Subject: I have found a DVD that I think you would enjoy
Actors: Teresa Wright, Robert Mitchum, Judith Anderson, Dean Jagger, Alan Hale
Director: Raoul Walsh
Genres: Westerns, Classics, Drama, Mystery & Suspense
Robert Mitchum plays a jaded Civil War hero who's pursued into the barren frontier wilderness by inner demons from his childhood pas t and real killers in the present. His passion for Teresa Wright, who plays his stepsiste... more »
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peterfromkanata | Kanata, Ontario Canada | 06/01/2004
(4 out of 5 stars)
"Looking at the other reviews for "Pursued", I don't think I have to repeat the plot summary for this dark, thoughtful 1947 western, directed by Raoul Walsh. While it may seem a bit dated in 2004, "Pursued" must have been considered very adult, compared to most westerns made in the 40s.By 1947, Robert Mitchum was well on his way to stardom, just a few short years after "Bob" Mitchum was playing small roles in Hopalong Cassidy movies. This may not be one of his best acting performances, but he already had great presence and was to remain one of the most watchable actors in film. Teresa Wright, Judith Anderson and--as Mitchum's nemesis--Dean Jagger are all top-notch.James Wong Howe's black and white photography is very effective, especially the scenes of Mitchum riding across the rugged New Mexico terrain. The film is often bleak and foreboding, a reflection of the main protagonist's tortured soul.Except for a few lines here and there, I found the picture quality of the DVD to be excellent.If you like westerns that are full of action, with clearly defined heroes and villains, "Pursued" may not be for you. If, on the other hand, you would like to own a more cerebral, expertly crafted piece of cinema than the average "shoot-em-up", this film has much to offer."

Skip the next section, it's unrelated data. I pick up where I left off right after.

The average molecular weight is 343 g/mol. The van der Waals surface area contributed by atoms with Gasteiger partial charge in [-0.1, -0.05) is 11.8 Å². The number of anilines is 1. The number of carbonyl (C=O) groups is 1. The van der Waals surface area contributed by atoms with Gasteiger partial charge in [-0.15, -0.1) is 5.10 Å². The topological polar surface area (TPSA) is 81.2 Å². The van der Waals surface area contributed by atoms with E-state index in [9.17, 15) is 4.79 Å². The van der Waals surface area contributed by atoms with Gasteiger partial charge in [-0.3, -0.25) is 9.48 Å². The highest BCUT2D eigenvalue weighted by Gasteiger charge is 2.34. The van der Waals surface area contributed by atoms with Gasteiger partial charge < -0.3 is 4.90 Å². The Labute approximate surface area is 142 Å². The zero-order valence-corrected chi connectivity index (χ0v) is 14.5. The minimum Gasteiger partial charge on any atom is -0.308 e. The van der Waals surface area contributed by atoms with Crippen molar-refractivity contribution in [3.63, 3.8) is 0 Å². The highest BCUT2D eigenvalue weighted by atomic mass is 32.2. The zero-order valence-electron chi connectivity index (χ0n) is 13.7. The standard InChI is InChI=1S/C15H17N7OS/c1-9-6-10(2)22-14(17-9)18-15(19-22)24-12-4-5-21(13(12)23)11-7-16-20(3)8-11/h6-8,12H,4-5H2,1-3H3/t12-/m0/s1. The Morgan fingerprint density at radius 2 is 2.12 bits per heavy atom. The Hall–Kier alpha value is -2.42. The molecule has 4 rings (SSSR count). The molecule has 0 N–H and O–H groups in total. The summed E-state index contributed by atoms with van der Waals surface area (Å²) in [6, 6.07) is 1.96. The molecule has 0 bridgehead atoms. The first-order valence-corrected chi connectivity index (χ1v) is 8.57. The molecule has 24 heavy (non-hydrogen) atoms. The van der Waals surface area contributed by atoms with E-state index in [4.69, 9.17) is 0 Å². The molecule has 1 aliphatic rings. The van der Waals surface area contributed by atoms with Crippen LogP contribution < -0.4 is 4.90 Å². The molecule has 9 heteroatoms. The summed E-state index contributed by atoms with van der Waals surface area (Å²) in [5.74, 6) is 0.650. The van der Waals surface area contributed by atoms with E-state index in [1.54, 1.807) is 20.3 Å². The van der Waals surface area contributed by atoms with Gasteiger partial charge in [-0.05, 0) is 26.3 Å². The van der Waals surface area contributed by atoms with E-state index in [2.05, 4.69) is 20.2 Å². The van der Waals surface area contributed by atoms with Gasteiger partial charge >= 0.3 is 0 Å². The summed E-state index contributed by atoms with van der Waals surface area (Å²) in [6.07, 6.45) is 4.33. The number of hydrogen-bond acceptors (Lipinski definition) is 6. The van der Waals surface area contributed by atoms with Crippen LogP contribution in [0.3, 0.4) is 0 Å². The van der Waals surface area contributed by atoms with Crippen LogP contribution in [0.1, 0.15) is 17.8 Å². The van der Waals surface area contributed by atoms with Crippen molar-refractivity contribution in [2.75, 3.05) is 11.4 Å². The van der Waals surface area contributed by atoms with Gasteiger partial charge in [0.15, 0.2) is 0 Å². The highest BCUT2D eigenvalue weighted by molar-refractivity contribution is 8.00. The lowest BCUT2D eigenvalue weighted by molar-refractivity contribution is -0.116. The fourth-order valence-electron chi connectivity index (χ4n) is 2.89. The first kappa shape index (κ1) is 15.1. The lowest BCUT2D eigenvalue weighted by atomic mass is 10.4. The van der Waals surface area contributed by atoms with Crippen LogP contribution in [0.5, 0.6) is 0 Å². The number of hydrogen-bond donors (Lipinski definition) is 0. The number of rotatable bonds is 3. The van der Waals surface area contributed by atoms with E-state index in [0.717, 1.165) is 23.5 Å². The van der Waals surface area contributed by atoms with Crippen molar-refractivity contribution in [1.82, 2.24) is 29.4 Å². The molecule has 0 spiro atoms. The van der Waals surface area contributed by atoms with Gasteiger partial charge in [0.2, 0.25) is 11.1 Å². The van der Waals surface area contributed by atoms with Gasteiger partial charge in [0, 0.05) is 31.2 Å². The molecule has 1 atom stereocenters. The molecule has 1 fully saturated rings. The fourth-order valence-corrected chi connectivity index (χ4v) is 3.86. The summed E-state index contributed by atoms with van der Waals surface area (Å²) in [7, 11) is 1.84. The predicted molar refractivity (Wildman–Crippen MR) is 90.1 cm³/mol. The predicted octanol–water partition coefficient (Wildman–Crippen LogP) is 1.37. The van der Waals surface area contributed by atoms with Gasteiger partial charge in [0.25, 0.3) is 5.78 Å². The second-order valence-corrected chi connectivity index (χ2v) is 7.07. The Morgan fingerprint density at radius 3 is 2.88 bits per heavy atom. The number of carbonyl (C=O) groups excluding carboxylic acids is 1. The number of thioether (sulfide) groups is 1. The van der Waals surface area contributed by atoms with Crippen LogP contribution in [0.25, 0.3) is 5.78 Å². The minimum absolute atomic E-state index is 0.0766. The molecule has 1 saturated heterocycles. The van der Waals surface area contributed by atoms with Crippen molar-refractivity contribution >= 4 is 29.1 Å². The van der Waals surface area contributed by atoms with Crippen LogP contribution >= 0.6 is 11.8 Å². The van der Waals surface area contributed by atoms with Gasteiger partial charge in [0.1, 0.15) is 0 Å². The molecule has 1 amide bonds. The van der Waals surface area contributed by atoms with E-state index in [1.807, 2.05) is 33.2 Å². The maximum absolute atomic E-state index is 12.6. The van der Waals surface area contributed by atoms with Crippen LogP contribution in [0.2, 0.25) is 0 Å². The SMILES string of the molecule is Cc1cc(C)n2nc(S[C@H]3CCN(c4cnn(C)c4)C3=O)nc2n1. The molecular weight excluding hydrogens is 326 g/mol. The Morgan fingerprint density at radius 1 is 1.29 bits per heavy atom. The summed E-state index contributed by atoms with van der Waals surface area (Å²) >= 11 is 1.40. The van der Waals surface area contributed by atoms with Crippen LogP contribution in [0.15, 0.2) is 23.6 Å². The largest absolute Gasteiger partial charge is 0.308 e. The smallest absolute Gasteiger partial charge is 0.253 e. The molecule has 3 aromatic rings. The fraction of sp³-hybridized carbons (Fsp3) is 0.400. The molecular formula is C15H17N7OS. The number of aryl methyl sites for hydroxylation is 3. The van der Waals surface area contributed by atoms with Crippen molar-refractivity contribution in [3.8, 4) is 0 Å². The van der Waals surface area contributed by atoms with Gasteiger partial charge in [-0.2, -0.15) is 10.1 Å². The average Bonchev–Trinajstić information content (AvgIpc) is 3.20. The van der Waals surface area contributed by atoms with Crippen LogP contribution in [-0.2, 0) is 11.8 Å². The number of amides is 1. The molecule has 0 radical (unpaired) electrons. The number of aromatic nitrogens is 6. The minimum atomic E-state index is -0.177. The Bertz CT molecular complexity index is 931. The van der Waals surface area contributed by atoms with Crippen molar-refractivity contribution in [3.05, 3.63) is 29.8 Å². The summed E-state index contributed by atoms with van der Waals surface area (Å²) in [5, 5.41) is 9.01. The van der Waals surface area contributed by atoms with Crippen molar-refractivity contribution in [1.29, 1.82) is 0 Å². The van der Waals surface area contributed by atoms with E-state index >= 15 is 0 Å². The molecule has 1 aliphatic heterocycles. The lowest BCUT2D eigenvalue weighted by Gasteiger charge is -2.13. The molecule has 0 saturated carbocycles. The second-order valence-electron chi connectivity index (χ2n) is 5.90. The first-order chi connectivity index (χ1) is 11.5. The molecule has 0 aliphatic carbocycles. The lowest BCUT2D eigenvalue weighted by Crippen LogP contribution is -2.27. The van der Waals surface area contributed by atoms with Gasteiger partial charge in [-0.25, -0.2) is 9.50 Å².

One of the top five westerns.
Don Chriscoe | Flagstaff, Arizona USA | 04/26/1999
(5 out of 5 stars)
"A strange breed of western in that it has a mixed genre: western plus film noir. The psycological elements dominant. The main character, played by Robert Mitchum, experiences a recurring nightmare. Most of the film centers on coming to grips with the meaning behind that nightmare.Excellent photography by James Wong Howe. The musical score by Max Steiner further enhances this film."
I'm supposed to be your sister...
Steven Hellerstedt | 05/24/2004
(4 out of 5 stars)
"Jeb Rand (Robert Mitchum) can't understand why everybody hates him, or why so many people want to kill him, and he can't remember much of anything before Ma Callum (Judith Anderson) dragged him out of an orphan cellar and adopted him as one of her own. It's no wonder PURSUED is told as a flashback, this one is all about memory and remembering.
Ma Callum carries him to her home and throws her in a bed with his two new step-siblings, Thor (later played by Teresa Wright) and Adam (later John Rooney.) Ma Callum hurriedly bundles her charges together and they flee into the dark night - she too has inner demons to run from.